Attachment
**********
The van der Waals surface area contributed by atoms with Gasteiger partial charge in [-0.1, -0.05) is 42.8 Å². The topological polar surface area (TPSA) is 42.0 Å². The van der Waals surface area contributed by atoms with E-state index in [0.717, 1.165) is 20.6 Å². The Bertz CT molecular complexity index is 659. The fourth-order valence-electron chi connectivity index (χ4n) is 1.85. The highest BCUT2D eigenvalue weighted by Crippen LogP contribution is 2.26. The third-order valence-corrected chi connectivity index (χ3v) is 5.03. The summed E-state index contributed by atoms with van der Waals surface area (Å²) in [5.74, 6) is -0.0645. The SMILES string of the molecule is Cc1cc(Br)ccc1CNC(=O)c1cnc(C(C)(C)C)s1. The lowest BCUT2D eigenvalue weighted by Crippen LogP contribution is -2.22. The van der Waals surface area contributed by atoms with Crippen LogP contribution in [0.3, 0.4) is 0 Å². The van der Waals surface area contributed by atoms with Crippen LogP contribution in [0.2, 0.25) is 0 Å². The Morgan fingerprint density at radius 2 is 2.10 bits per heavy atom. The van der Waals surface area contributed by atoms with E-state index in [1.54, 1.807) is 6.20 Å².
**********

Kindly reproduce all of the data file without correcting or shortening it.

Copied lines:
The van der Waals surface area contributed by atoms with Gasteiger partial charge in [-0.1, -0.05) is 42.8 Å². The topological polar surface area (TPSA) is 42.0 Å². The van der Waals surface area contributed by atoms with E-state index in [0.717, 1.165) is 20.6 Å². The Bertz CT molecular complexity index is 659. The fourth-order valence-electron chi connectivity index (χ4n) is 1.85. The highest BCUT2D eigenvalue weighted by Crippen LogP contribution is 2.26. The third-order valence-corrected chi connectivity index (χ3v) is 5.03. The summed E-state index contributed by atoms with van der Waals surface area (Å²) in [5.74, 6) is -0.0645. The SMILES string of the molecule is Cc1cc(Br)ccc1CNC(=O)c1cnc(C(C)(C)C)s1. The lowest BCUT2D eigenvalue weighted by Crippen LogP contribution is -2.22. The van der Waals surface area contributed by atoms with Crippen LogP contribution in [0.3, 0.4) is 0 Å². The van der Waals surface area contributed by atoms with Crippen LogP contribution in [0.2, 0.25) is 0 Å². The Morgan fingerprint density at radius 2 is 2.10 bits per heavy atom. The van der Waals surface area contributed by atoms with E-state index in [1.54, 1.807) is 6.20 Å².